Reframing a 21st Century Community is one of the five pillars of our region’s Transformation Plan. During the visioning process our community decided to “create compelling and genuine communication for and among all residents resulting in shared community pride and a positive position and reputation for the region” (Communications Impact Statement). We also desired to have “all residents in the Rockford Region see the community with new eyes. We want them to feel proud of where they live, have confidence in the future, and inspire others to conduct their lives in a way that promotes our region from within” (Living the Brand Impact Statement).
From “Rockford Making a Comeback” and “15 Best Places to Move to Before it Gets Crowded” to “Best in the Midwest” has dominated our headlines by credible sources since last fall. For many of you, this has been a “finally” moment that you feel others are recognizing the value you see in Rockford.
I applaud the Rockford Area Economic Development Council’s recent work to promote the assets of our region beyond the Rockford area. Residents and business leaders of other communities are looking at Rockford with new eyes, as a place to invest. The Rockford Area Convention & Visitors Bureau continues to drive the message internally and externally to Rockford as a destination to visit and stay a while. I also believe the Minding the Gap documentary is equally important to elevate the creative arts that originate here, while at the same time engage in systems change that leads to improving the quality of life and the Rockford experience for all.
However, for some, seeing these positive headlines about Rockford has only fueled disbelief that Rockford is not changing. For those individuals, the regional story may not align with their personal, family, work, or business story. But I want them to know that I too was not confident in Rockford at one point in my life. It was until I had a conversation with a successful African-American business owner who helped reframe how I saw Rockford and the opportunity I had to engage in changing the direction and destiny of our community. He helped me to see how I was letting one narrative shape my entire career decision and place to live. While I believed Rockford could be different, I was disengaging in the process that leads to a better narrative.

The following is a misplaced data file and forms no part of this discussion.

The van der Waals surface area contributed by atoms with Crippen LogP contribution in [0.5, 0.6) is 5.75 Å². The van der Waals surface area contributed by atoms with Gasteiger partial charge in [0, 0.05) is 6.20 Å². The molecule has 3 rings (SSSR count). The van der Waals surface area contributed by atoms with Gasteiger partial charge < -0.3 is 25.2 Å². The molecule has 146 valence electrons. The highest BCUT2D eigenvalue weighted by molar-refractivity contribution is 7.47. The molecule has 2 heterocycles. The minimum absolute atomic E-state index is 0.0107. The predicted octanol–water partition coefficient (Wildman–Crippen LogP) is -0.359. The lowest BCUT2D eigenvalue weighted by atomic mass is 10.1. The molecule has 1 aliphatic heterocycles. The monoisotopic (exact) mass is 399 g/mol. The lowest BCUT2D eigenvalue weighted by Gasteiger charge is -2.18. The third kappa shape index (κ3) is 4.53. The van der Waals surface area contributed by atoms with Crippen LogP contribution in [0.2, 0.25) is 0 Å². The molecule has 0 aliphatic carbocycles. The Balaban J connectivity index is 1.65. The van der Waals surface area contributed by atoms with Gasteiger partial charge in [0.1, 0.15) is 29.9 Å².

But I have to say, that narrative is emerging. I see a better narrative evolving that is inclusive of all sectors, faiths, residents, and community members. One resident that fits that narrative is Rockford native Jessica Gissal and husband Justin Collett. It was the accumulation of positive stories about our region that encouraged them to relocate their family from a condo in downtown Chicago, back to the forest city. Since moving here a year ago, the couple told me that they’ve found themselves enjoying many Rockford amenities and they even told me that they can tell there’s a lot of pride in the town.
And then there’s Rockford Public Library employee Aaron Carlin. He’s lived all over the U.S., most recently residing in the suburbs of Chicago. His job brought him and his entire family to Rockford and although he wasn’t born and raised here, he made the move knowing that Rockford is “turning around.” He loves our city because it offers a great blend of both urban and rural environments, providing his family with plenty of things to do.
It’s these types of stories that our governance, staff and volunteer teams are starting to hear more and more. And while we recognize that not everyone has had these types of experiences, we encourage you to engage in the transformation process so that this becomes the narrative experience by all. I also encourage all of us to ask ourselves “What narrative do we want to shape?”